USADA cannot assert control of a professional international sport and attempt to strip my seven Tour de France titles. I know who won those seven Tours, my teammates know who won those seven Tours, and everyone I competed against knows who won those seven Tours. We all raced together. For three weeks over the same roads, the same mountains, and against all the weather and elements that we had to confront. There were no shortcuts, there was no special treatment. The same courses, the same rules. The toughest event in the world where the strongest man wins. Nobody can ever change that. Especially not Travis Tygart.

Today I turn the page. I will no longer address this issue, regardless of the circumstances. I will commit myself to the work I began before ever winning a single Tour de France title: serving people and families affected by cancer, especially those in underserved communities. This October, my Foundation will celebrate 15 years of service to cancer survivors and the milestone of raising nearly $500 million. We have a lot of work to do and I’m looking forward to an end to this pointless distraction. I have a responsibility to all those who have stepped forward to devote their time and energy to the cancer cause. I will not stop fighting for that mission. Going forward, I am going to devote myself to raising my five beautiful (and energetic) kids, fighting cancer, and attempting to be the fittest 40-year old on the planet.

I’m still trying to understand what this means. Armstrong backing down? That’s a first. As others have noticed, he doesn’t actually say that he didn’t dope; I feel compelled to read between the lines but I’m afraid that my imagination may let me down and that I may end up speculating beyond reason.

I’m still waiting for the USADA proceedings against Armstrong to take the next step, but it seemed to me that the writing was on the wall a couple of months ago when I first started looking at the USADA allegations. At first I was angry, that there was a witch hunt against a superb athlete and one who had done so much for charity. But the more I looked the more unsettled I became; there was a growing realisation within me, as the evidence began to mount, that there may actually be substance in the allegations against Armstrong. That was difficult to accept, I didn’t want it to be true. But the logical and rational part of me asserted itself. So now I am expecting a day in court (or whatever process the USADA use) where evidence will be formally provided. That day is almost upon us, and I would like to see the formal evidence myself.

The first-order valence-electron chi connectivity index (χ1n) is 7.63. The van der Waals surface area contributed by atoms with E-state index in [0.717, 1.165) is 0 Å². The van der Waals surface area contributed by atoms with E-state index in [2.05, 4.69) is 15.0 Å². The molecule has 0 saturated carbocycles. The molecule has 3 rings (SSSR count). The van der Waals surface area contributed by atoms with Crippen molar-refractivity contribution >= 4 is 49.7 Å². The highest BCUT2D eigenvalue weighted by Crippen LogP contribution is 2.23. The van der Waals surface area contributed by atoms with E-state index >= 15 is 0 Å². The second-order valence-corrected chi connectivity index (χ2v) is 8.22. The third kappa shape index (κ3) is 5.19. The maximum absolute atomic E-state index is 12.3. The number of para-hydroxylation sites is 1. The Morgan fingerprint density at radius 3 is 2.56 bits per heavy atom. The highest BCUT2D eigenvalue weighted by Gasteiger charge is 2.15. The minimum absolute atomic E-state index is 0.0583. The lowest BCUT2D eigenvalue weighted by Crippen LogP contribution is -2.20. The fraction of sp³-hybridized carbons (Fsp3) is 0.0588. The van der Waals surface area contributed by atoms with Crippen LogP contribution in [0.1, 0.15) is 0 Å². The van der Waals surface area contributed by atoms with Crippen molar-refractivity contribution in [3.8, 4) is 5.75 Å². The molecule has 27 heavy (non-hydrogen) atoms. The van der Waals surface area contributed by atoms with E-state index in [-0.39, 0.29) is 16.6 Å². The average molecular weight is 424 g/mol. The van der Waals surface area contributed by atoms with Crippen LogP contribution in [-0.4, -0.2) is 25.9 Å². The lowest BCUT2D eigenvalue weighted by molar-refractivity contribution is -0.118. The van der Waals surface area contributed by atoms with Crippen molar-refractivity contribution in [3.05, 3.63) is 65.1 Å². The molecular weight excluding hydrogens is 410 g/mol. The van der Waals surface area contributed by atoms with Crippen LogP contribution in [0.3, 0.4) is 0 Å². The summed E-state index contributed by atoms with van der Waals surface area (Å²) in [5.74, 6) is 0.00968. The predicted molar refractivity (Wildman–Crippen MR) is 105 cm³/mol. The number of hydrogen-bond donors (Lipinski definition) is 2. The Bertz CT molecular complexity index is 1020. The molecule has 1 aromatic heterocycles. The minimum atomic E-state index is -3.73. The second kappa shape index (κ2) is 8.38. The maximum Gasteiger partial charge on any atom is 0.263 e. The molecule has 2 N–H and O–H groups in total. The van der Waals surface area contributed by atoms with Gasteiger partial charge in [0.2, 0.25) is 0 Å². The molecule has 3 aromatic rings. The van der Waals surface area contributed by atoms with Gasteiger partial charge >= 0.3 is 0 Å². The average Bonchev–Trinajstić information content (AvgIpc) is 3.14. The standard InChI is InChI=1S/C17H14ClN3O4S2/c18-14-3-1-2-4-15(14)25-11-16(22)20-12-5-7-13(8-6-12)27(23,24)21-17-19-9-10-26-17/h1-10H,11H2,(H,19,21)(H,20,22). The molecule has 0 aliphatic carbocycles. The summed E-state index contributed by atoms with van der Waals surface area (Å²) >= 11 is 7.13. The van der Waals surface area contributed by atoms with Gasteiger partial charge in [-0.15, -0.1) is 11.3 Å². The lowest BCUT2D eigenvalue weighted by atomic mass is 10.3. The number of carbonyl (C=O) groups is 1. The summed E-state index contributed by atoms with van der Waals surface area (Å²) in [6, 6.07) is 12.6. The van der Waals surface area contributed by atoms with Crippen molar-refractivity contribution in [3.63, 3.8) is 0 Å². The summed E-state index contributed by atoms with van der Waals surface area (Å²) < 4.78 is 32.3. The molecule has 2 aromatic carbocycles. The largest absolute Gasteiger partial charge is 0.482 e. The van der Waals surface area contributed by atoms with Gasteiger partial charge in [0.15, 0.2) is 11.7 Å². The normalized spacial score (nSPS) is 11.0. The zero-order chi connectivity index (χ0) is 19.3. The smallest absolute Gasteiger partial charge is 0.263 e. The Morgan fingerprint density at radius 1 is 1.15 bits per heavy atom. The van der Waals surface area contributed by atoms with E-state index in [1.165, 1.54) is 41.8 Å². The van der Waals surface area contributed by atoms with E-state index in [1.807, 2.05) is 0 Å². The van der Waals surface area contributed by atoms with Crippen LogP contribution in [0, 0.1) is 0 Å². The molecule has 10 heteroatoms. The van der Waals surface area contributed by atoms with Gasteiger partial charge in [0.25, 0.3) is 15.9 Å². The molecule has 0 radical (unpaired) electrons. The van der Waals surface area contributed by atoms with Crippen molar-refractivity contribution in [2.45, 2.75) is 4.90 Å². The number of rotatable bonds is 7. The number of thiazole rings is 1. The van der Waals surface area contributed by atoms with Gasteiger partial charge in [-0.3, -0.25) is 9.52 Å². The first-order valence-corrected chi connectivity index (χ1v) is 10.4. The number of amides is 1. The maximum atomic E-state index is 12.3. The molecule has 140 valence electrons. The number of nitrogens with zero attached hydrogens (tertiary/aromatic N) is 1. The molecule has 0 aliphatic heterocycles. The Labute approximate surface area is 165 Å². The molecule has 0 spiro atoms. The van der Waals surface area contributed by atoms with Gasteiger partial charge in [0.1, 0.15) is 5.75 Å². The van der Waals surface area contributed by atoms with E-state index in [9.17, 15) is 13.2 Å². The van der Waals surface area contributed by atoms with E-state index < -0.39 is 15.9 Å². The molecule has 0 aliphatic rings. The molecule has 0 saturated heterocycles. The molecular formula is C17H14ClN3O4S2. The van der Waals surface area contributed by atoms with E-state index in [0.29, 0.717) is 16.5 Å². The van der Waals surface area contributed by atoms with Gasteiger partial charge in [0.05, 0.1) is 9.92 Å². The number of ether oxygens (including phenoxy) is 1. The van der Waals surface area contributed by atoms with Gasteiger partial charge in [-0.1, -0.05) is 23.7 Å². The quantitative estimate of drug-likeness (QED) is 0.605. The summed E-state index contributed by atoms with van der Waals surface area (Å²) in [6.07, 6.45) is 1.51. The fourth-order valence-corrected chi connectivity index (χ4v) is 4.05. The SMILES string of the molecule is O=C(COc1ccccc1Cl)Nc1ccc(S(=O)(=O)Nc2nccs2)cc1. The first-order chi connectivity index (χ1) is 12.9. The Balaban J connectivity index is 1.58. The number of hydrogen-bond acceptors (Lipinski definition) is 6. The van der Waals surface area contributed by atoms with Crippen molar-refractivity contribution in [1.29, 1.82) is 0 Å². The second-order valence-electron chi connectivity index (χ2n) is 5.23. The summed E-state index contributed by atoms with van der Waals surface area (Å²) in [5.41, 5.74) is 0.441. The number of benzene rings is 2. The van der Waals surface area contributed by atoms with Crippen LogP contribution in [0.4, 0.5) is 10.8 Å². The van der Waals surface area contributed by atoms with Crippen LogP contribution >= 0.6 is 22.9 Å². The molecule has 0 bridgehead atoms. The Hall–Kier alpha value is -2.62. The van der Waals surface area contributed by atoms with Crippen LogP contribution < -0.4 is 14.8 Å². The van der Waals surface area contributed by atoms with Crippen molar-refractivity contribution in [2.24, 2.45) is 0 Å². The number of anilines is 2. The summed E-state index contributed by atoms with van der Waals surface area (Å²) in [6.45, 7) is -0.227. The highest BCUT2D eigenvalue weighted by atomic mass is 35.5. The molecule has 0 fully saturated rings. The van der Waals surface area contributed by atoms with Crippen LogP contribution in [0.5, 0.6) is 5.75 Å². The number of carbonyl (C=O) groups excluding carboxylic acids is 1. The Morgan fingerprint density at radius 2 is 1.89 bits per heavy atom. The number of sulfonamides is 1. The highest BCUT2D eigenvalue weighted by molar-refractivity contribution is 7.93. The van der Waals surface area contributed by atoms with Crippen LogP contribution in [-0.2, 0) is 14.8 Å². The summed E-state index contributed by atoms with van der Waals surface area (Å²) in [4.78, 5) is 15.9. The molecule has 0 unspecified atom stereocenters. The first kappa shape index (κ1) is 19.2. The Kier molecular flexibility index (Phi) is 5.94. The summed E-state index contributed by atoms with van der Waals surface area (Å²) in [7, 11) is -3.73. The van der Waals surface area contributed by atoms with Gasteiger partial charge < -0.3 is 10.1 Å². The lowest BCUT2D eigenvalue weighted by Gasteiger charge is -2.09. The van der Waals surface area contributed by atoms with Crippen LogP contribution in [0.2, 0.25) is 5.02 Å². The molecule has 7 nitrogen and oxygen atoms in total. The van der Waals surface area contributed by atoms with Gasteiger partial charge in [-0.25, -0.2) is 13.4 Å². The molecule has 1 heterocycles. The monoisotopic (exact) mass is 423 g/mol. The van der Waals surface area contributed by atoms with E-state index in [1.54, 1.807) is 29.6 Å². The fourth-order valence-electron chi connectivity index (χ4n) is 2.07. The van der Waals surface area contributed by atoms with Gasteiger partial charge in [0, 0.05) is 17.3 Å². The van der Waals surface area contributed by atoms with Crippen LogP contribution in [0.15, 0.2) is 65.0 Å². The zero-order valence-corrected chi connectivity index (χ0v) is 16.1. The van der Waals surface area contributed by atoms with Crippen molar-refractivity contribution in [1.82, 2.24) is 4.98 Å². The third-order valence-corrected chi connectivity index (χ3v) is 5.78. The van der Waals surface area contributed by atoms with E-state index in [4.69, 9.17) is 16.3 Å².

If the evidence does show that Armstrong cheated, does that matter? Well, some people are already arguing that doping should be allowed especially as “everyone does it” and that doping is “no big deal”. I beg to differ. Yes, cheaters should be given a fair chance to redeem themselves, to admit what they’ve done, to serve a suitable punishment, to condemn cheating, and to educate others that cheating is immoral. The British athlete Dwain Chambers is a case in point of someone who has rehabilitated himself although some people still refuse to accept him.

However, Armstrong has consistently and ruthlessly gone after anyone who crossed him, ruined some of them, and has continually denied cheating. Well, if Armstrong is found be a cheat then he has likely lost his window of rehabilitation, despite his charity work, and I won’t be able to forgive him; he has burnt too many people. But I suppose it depends on the manner of his confession, his humility, and any restitution done to heal and mend everything that he has destroyed.

So, let the USADA present the evidence and let the chips fall where they may.

Article by Kulvinder Singh Matharu – 2012